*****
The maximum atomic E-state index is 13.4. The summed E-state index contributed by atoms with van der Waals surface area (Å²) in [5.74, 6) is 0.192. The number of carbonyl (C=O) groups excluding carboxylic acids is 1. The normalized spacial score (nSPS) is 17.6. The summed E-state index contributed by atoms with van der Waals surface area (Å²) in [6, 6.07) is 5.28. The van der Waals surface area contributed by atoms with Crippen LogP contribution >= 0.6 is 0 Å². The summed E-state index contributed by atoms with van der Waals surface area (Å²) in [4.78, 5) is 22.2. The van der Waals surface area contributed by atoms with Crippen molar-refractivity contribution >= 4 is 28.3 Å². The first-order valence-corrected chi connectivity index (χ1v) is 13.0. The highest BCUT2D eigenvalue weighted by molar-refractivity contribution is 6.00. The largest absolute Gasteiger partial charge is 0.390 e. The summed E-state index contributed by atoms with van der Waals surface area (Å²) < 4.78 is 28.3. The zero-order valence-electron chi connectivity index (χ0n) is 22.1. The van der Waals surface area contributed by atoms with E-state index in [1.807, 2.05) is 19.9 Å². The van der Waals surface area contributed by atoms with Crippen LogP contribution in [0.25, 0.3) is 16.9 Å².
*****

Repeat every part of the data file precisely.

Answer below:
The maximum atomic E-state index is 13.4. The summed E-state index contributed by atoms with van der Waals surface area (Å²) in [5.74, 6) is 0.192. The number of carbonyl (C=O) groups excluding carboxylic acids is 1. The normalized spacial score (nSPS) is 17.6. The summed E-state index contributed by atoms with van der Waals surface area (Å²) in [6, 6.07) is 5.28. The van der Waals surface area contributed by atoms with Crippen LogP contribution >= 0.6 is 0 Å². The summed E-state index contributed by atoms with van der Waals surface area (Å²) in [4.78, 5) is 22.2. The van der Waals surface area contributed by atoms with Crippen molar-refractivity contribution >= 4 is 28.3 Å². The first-order valence-corrected chi connectivity index (χ1v) is 13.0. The highest BCUT2D eigenvalue weighted by molar-refractivity contribution is 6.00. The largest absolute Gasteiger partial charge is 0.390 e. The summed E-state index contributed by atoms with van der Waals surface area (Å²) < 4.78 is 28.3. The zero-order valence-electron chi connectivity index (χ0n) is 22.1. The van der Waals surface area contributed by atoms with E-state index in [1.807, 2.05) is 19.9 Å². The van der Waals surface area contributed by atoms with Crippen LogP contribution in [0.25, 0.3) is 16.9 Å².